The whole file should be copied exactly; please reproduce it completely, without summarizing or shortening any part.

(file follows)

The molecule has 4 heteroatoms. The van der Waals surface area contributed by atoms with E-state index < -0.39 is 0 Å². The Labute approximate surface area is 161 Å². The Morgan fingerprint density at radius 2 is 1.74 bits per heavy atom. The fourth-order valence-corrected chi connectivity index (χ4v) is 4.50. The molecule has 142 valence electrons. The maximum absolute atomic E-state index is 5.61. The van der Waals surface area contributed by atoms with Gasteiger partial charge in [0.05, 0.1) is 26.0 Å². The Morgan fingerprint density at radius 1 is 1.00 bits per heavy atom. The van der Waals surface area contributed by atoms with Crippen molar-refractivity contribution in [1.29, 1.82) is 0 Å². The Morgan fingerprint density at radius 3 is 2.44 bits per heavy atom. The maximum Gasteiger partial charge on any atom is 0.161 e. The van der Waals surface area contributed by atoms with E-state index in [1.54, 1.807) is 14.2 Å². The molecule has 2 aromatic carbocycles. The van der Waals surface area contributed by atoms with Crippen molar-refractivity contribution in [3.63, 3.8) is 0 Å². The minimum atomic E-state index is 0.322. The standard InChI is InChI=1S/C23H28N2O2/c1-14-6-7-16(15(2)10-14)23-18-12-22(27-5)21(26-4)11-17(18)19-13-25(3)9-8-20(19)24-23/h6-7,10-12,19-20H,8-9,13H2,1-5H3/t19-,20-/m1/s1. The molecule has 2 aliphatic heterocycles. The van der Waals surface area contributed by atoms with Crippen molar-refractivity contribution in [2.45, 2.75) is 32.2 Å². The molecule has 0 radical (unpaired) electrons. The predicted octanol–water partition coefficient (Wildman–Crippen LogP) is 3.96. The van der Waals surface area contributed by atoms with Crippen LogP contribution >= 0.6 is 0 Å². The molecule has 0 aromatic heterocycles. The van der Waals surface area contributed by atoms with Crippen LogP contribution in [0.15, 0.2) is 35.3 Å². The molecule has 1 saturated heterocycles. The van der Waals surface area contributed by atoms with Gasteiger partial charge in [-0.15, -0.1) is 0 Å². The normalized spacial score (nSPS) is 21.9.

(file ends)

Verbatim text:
The molecule has 4 heteroatoms. The van der Waals surface area contributed by atoms with E-state index < -0.39 is 0 Å². The Labute approximate surface area is 161 Å². The Morgan fingerprint density at radius 2 is 1.74 bits per heavy atom. The fourth-order valence-corrected chi connectivity index (χ4v) is 4.50. The molecule has 142 valence electrons. The maximum absolute atomic E-state index is 5.61. The van der Waals surface area contributed by atoms with Gasteiger partial charge in [0.05, 0.1) is 26.0 Å². The Morgan fingerprint density at radius 1 is 1.00 bits per heavy atom. The van der Waals surface area contributed by atoms with Crippen molar-refractivity contribution in [1.29, 1.82) is 0 Å². The Morgan fingerprint density at radius 3 is 2.44 bits per heavy atom. The maximum Gasteiger partial charge on any atom is 0.161 e. The van der Waals surface area contributed by atoms with E-state index in [1.54, 1.807) is 14.2 Å². The molecule has 2 aromatic carbocycles. The van der Waals surface area contributed by atoms with Crippen molar-refractivity contribution in [3.63, 3.8) is 0 Å². The minimum atomic E-state index is 0.322. The standard InChI is InChI=1S/C23H28N2O2/c1-14-6-7-16(15(2)10-14)23-18-12-22(27-5)21(26-4)11-17(18)19-13-25(3)9-8-20(19)24-23/h6-7,10-12,19-20H,8-9,13H2,1-5H3/t19-,20-/m1/s1. The molecule has 2 aliphatic heterocycles. The van der Waals surface area contributed by atoms with Crippen molar-refractivity contribution in [2.45, 2.75) is 32.2 Å². The molecule has 0 radical (unpaired) electrons. The predicted octanol–water partition coefficient (Wildman–Crippen LogP) is 3.96. The van der Waals surface area contributed by atoms with Crippen LogP contribution >= 0.6 is 0 Å². The molecule has 0 aromatic heterocycles. The van der Waals surface area contributed by atoms with Crippen LogP contribution in [0.15, 0.2) is 35.3 Å². The molecule has 1 saturated heterocycles. The van der Waals surface area contributed by atoms with Gasteiger partial charge in [-0.15, -0.1) is 0 Å². The normalized spacial score (nSPS) is 21.9.